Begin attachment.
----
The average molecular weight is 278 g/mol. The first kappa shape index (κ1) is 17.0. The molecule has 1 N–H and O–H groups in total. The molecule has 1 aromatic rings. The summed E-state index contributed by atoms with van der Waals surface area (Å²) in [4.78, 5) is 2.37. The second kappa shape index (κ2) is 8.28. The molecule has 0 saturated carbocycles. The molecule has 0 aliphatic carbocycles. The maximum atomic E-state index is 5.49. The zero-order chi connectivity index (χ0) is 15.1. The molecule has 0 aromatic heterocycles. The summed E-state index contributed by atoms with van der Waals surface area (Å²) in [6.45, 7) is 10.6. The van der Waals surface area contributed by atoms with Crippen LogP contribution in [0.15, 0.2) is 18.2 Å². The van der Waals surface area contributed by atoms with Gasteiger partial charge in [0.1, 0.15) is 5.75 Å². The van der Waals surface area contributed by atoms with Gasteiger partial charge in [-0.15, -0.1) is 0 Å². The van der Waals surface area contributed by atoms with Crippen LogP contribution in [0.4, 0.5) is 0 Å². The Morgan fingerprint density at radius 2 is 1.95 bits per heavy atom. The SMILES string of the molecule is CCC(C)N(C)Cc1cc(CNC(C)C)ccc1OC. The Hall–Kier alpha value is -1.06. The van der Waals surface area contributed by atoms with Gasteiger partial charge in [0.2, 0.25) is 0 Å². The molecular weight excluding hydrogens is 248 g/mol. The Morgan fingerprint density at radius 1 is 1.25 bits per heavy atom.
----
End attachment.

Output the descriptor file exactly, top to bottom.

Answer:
The average molecular weight is 278 g/mol. The first kappa shape index (κ1) is 17.0. The molecule has 1 N–H and O–H groups in total. The molecule has 1 aromatic rings. The summed E-state index contributed by atoms with van der Waals surface area (Å²) in [4.78, 5) is 2.37. The second kappa shape index (κ2) is 8.28. The molecule has 0 saturated carbocycles. The molecule has 0 aliphatic carbocycles. The maximum atomic E-state index is 5.49. The zero-order chi connectivity index (χ0) is 15.1. The molecule has 0 aromatic heterocycles. The summed E-state index contributed by atoms with van der Waals surface area (Å²) in [6.45, 7) is 10.6. The van der Waals surface area contributed by atoms with Crippen LogP contribution in [0.15, 0.2) is 18.2 Å². The van der Waals surface area contributed by atoms with Gasteiger partial charge in [0.1, 0.15) is 5.75 Å². The van der Waals surface area contributed by atoms with Gasteiger partial charge in [-0.15, -0.1) is 0 Å². The van der Waals surface area contributed by atoms with Crippen LogP contribution in [0.4, 0.5) is 0 Å². The Morgan fingerprint density at radius 2 is 1.95 bits per heavy atom. The SMILES string of the molecule is CCC(C)N(C)Cc1cc(CNC(C)C)ccc1OC. The Hall–Kier alpha value is -1.06. The van der Waals surface area contributed by atoms with Gasteiger partial charge in [0.2, 0.25) is 0 Å². The molecular weight excluding hydrogens is 248 g/mol. The Morgan fingerprint density at radius 1 is 1.25 bits per heavy atom.